Many doctors and health experts have considered stroke as a ‘silent killer’ because it happens without much of warning signs and once it happens, it is bound to either kill you or make you disabled for the rest of your life. Hence, finding out the risk factors is one of the first steps you can take to prevent stroke in the future. Some of the risk factors that predispose a person to stroke include:
- High Blood Cholesterol
- Smoking and Drinking
- Carotid Artery Disease
- Atrial fibrillation
- Genetic disorders
- Physical inactivity
- Unhealthy diet
- Family history of stroke or heart attack
- Age (55 or older)
- Sex (men have higher risk of stroke than women)
- Use of excessive birth control pills or hormone therapies
Causes of Stoke
Generally, there are two major causes of stroke, i.e. due to a blocked artery(ischemic stroke) or due to the bursting of blood vessel (hemorrhagic stroke). Nearly, about 80 percent of the strokes are ischemic stroke.
Ischemic strokes can be classified as:
- Thrombotic Stroke– which occurs when a blood clot (thrombus) form in one of the arteries that supplies blood to your brain. This build up in the arteries reduces the blood flow (atherosclerosis) in the brain resulting in stroke.
- Embolic Stroke– which occurs when a blood clot or other debris is formed in your heart and is swept away from heart to the brain through blood stream. The blood clot is termed as embolus.
Hemorrhagic stroke occurs when a blood vessel in your brain leaks or ruptures. Brain hemorrhages can result from many conditions that affect your blood vessels. These include:
- Uncontrolled high blood pressure (hypertension)
- Overtreatment with anticoagulants (blood thinners)
- Weak spots in your blood vessel walls (aneurysms)
Treatment Of Stroke
The most effective treatment of stroke is “prevention.” Although it’s been said that stroke cannot be prevented but experts have proved that up to 80 percent of strokes are preventable. There are nearly 7 million stroke survivors in the U.S. alone. However, if one suffers from stroke, there are treatment methods available to intervene and restore the blood supply to the brain. And as said earlier, the treatment depends upon on the type of stroke that has been diagnosed. A CT scan of the head should be done immediately to help distinguish an ischemic from a hemorrhagic stroke.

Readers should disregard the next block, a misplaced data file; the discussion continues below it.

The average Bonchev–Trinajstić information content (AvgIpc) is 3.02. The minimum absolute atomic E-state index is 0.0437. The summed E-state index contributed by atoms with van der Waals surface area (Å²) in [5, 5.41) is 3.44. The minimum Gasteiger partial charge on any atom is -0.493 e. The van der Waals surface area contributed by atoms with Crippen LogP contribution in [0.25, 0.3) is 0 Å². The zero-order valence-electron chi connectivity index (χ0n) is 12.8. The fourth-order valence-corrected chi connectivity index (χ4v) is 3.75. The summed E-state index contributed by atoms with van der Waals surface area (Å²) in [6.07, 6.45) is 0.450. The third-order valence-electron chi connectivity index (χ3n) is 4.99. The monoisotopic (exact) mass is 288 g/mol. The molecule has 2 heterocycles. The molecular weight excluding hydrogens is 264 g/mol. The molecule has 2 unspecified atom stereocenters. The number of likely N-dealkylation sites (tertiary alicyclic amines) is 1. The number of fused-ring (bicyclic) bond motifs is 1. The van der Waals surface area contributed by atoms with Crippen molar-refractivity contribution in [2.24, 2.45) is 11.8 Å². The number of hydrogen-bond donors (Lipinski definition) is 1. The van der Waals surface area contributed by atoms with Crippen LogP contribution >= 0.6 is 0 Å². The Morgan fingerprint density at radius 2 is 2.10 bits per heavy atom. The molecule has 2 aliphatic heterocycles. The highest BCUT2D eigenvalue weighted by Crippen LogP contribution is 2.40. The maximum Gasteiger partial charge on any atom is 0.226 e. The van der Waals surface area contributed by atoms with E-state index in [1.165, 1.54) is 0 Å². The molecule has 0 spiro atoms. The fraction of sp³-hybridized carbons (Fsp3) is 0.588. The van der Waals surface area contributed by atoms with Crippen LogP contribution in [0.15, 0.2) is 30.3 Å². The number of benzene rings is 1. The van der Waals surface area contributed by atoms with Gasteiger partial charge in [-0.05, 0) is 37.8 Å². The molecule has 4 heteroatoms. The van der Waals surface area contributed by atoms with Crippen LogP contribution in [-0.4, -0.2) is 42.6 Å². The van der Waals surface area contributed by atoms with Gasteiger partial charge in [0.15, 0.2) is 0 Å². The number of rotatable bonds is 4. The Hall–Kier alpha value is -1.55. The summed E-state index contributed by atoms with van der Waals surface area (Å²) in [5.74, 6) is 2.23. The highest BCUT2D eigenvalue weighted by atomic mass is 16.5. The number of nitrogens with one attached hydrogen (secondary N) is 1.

If the diagnosis is ischemic stroke, there is a window of time to perform thrombolytic therapy via tPA (tissue plasminogen activator). How does this work? Well, tPA work by dissolving the clot that is blocking the artery in the brain and help restore the blood supply. Hemorrhagic strokes, however, are difficult to treat because it’s caused due to rupture of artery that supplies blood to the brain. A neurosurgeon should be consulted immediately for surgery like hematoma evacuation, aneurysm clipping and so on.
Prevention of Stroke
Many stroke prevention strategies are the same as strategies to prevent heart disease. In general, healthy lifestyle recommendations include:
- Maintaining the blood pressure/ controlling high blood pressure
- Quitting smoking and drinking
- Eating healthy balanced diet rich in fruits and vegetables
- Preventing diabetes
- Maintaining healthy weight
- Regular exercise to burn fat
- Avoid drugs
- Avoid over use of birth control pills